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Unionization Opponents Concerned By Second Election

Unionization Polarization
Signs supporting and opposing the graduate students establishing a union hang on the walls of the Maxwell Dworkin lobby.

UPDATED: February 9, 2018 at 4:15 p.m.

students opposed to unionization cited disparities in resources between Harvard Graduate Students Union-United Automobile Workers and students critical of the union as one of their top concerns in the upcoming second unionization election in April.

HGSU-UAW opponents argued that United Automobile Workers’ backing gives the student union an unfair advantage in its efforts to convince eligible students to support unionization. HGSU-UAW officially partnered with the UAW, which is also affiliated with graduate unions at Columbia and NYU, in 2015.

Though there is no formal organization representing students who oppose HGSU-UAW, some students who are against unionization participate in a loosely organized group, “Against HGSU-UAW.”

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Physics graduate student Jae Hyeon Lee, who created the group, said the lack of institutional representation makes it difficult to reach out to potential voters and counter HGSU-UAW’s arguments.

“A primary challenge for those who oppose the unionization is that we don't have all the financial, time, and human resources the UAW provides to its supporters to effectively communicate with other students at large,” Lee wrote in an email.

“The union has an essentially unlimited and privileged access to our contacts whereas that's clearly [not] the case for an average student with an opposing view due to a general lack of institutional representation.”

Mark R. Lipstein, a graduate student in biological and biomedical sciences who also opposes HGSU-UAW’s organizing efforts, said he disagreed with the decision to hold a new election. The National Labor Relations Board ordered the second election after accepting HGSU-UAW’s objections over the accuracy of the University-generated eligible voter list for the original Nov. 2016 election.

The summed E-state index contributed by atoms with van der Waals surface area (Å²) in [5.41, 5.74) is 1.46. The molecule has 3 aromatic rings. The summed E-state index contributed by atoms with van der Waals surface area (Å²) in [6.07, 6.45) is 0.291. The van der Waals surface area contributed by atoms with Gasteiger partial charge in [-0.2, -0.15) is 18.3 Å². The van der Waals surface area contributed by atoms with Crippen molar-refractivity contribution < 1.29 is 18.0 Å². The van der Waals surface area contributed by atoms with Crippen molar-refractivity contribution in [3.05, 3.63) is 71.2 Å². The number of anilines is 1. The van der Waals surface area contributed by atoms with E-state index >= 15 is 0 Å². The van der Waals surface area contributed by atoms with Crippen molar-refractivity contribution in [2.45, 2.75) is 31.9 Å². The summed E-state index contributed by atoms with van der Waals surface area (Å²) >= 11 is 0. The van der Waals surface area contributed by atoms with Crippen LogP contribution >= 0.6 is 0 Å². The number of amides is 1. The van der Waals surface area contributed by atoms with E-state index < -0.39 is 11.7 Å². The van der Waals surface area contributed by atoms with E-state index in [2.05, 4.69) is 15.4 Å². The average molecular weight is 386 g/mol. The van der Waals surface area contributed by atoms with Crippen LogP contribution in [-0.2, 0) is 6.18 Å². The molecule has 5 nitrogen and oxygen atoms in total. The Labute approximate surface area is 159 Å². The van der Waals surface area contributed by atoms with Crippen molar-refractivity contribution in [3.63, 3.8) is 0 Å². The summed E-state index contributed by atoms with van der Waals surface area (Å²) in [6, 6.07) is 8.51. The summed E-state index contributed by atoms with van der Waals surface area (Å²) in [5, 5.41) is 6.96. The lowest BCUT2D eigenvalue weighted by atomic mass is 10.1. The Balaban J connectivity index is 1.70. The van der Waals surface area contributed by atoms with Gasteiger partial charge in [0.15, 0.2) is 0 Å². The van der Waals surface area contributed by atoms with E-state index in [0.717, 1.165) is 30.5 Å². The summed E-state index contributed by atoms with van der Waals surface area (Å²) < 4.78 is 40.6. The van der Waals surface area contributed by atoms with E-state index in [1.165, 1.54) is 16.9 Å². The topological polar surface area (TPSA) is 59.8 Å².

University attorneys had argued in proceedings before the NLRB that HGSU-UAW’s ability to contact eligible voters was not hampered by potential errors in the voter list.

“What amazed me and others was the fact that the NLRB was ignorant of the vast imbalance of organizational and monetary resources the UAW is imbued with,” Lipstein said.

Lipstein also criticized the unionization effort for a lack of communication with graduate students about its financial ties to the national UAW. If pro-unionization students prevail in April’s election, all graduate students will become part of the bargaining unit, regardless of their position on the union. Graduate students would nonetheless have to vote to approve any contracts negotiated by HGSU-UAW after unionizing.

“No one has any idea how they plan to actually spend the money we will all be forced to contribute,” Lipstein said. “They have shown some sketchy pie charts showing that a significant portion of money collected goes to the national UAW, so, in effect, do they stand to profit off of unionizing new schools?”

Benjamin Z. A. Green, a graduate student in computer science and HGSU-UAW organizer, wrote in an email that the union has been “transparent as possible” in articulating the purpose of the graduate student union’s financial ties with UAW.

“Thus far, the resources from the UAW have primarily gone toward a couple causes. The first is paying student organizers—these are grad students who spend 20+ hours per week away from their own research in order to support a union that will improve the lives of Harvard’s graduate student body,” Green wrote.

“The second was challenging Harvard’s disenfranchisement of hundreds of eligible voters in last fall’s election. Without the UAW’s resources, we never would have been able to challenge Harvard's violations of labor law so that we could have a new and fairer election this spring,” Green added.

Green cited HGSU-UAW’s advocacy for international students and lobbying against the proposed tuition waiver tax as examples of the need for affiliating with a larger national organization.

“This helped us defeat the GOP grad tax, it helps us advocate for stronger protections for international students, and it makes us stronger when we face new national challenges going forward,” Green wrote.

This story has been updated to reflect the following correction:

UPDATED: February 9, 2018

Due to an editing error, a previous caption accompanying a photo included in this story incorrectly asserted that Wednesday marks the first day of voting on whether the graduate students will form a union. In fact, that vote took place several months ago.

—Staff writer Shera S. Avi-Yonah can be reached at shera.avi-yonah@thecrimson.com. Follow her on Twitter at @saviyonah.

—Staff writer Molly C. McCafferty can be reached at molly.mccafferty@thecrimson.com. Follow her Twitter at @mollmccaff.

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